The frequency of “human wave” Russian attacks has decreased over the last month, according to anecdotal evidence from Ukrainian troops provided to Britain’s defense ministry.
Russia recruited tens of thousands of convicts from its prison population, promising them amnesty after serving in the war. However, huge numbers of Russian prisoners have effectively been used as cannon fodder to protect Wagner paramilitary personnel during Russian advances into the Donbas.
“Anecdotal evidence from Ukrainian combatants over the last 10 days suggests a reduced Russian reliance on human wave style assaults by Wagner convict fighters in key sectors,” Britain’s defense ministry reported on Friday.
According to figures published by the Russian Federal Penal Service (FSIN) on Jan. 31, the country’s prison population currently stands at 433,000. This figure has plummeted by 29,000 since September last year, with Wagner’s recruitment for the Russian front line believed to be the primary cause.
However, the figures show a drop of just 6,000 since November, leading Western intelligence to believe that there are either domestic obstacles facing Wagner’s recruitment or support for the use of prisoners as human shields has decreased.
“The scale of Russian paramilitary Wagner Group’s convict recruitment program has probably significantly reduced from its peak between summer and autumn of 2022,” a British intelligence update stated on Friday.
“Significant tensions between Wagner and the Russian Ministry of Defense are playing out in public; competition between factions in the Russian elite is likely to be partially responsible for the reduced supply of convicts,” it added.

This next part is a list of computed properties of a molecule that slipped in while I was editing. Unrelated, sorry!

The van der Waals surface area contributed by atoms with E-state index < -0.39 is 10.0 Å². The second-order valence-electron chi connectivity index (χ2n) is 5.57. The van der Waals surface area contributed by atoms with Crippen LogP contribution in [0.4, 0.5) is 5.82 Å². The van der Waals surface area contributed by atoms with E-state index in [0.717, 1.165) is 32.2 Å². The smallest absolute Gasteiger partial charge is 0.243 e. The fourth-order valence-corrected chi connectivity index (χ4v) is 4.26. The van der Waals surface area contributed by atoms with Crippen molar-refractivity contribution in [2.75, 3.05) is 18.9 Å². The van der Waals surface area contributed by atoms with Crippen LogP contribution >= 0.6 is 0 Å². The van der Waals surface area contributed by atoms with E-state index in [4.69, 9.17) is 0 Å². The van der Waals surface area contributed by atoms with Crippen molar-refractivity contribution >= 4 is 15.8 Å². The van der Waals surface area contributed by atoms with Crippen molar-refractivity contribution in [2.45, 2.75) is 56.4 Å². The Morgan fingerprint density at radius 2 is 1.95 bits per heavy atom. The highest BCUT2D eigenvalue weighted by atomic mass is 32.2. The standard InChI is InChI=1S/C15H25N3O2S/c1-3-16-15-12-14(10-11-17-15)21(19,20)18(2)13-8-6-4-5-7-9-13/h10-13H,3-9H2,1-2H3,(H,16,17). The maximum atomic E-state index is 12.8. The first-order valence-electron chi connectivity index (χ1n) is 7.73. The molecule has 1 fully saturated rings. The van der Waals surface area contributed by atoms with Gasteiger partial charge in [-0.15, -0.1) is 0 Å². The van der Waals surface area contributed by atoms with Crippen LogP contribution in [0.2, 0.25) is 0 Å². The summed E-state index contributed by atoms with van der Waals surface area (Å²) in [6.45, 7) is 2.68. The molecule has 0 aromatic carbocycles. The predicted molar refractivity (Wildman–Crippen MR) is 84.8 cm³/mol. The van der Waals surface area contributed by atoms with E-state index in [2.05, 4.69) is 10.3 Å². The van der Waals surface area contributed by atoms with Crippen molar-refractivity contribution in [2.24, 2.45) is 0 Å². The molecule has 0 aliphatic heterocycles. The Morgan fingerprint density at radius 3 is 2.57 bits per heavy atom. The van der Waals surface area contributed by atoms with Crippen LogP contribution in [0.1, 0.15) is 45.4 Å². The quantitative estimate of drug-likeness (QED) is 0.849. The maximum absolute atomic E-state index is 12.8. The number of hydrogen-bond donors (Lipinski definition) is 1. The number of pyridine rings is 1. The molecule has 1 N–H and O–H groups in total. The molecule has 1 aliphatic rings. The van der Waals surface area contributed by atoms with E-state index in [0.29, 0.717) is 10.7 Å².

For those who survived Russian offensives in Ukraine, the Wagner Group began releasing convicted rapists and murderers back into Russian society earlier this month following their six-month contracts.
In a video published by Russia’s Ria Novosti news agency, the leader of the paramilitary group, Yevgeny Prigozhin, could be seen applauding prisoners he claimed had worked their contracts “honorably, with dignity.”
He claimed they should be treated with the “deepest respect” by Russian society following their release, and advised them, “Don’t drink a lot, don’t use drugs, don’t rape women, do not get up to no good.”
Prisoners were offered the opportunity to fight in Ukraine in exchange for early release if they survived, although Russian propaganda naturally played down the true horror of the war and what their role in the Russian invasion would be.
Numerous media outlets have reported firsthand accounts from prisoners captured by Ukrainian troops who spoke of fellow convicts being publicly executed for not charging into enemy fire.